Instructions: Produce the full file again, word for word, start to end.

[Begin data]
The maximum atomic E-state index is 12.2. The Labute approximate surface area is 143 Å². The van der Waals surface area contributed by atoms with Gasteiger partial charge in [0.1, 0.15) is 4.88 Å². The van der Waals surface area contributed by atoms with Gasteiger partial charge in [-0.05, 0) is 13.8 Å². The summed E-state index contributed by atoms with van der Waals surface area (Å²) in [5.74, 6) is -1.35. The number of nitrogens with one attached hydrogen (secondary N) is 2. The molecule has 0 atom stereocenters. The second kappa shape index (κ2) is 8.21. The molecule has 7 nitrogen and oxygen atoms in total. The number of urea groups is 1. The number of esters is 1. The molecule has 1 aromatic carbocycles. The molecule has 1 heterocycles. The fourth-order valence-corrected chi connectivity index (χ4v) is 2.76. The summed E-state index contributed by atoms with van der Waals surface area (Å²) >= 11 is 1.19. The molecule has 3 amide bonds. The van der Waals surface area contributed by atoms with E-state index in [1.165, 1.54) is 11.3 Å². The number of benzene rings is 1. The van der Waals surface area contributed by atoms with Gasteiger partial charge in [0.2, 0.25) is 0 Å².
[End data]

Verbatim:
The maximum atomic E-state index is 12.2. The Labute approximate surface area is 143 Å². The van der Waals surface area contributed by atoms with Gasteiger partial charge in [0.1, 0.15) is 4.88 Å². The van der Waals surface area contributed by atoms with Gasteiger partial charge in [-0.05, 0) is 13.8 Å². The summed E-state index contributed by atoms with van der Waals surface area (Å²) in [5.74, 6) is -1.35. The number of nitrogens with one attached hydrogen (secondary N) is 2. The molecule has 0 atom stereocenters. The second kappa shape index (κ2) is 8.21. The molecule has 7 nitrogen and oxygen atoms in total. The number of urea groups is 1. The number of esters is 1. The molecule has 1 aromatic carbocycles. The molecule has 1 heterocycles. The fourth-order valence-corrected chi connectivity index (χ4v) is 2.76. The summed E-state index contributed by atoms with van der Waals surface area (Å²) >= 11 is 1.19. The molecule has 3 amide bonds. The van der Waals surface area contributed by atoms with E-state index in [1.165, 1.54) is 11.3 Å². The number of benzene rings is 1. The van der Waals surface area contributed by atoms with Gasteiger partial charge in [0.2, 0.25) is 0 Å².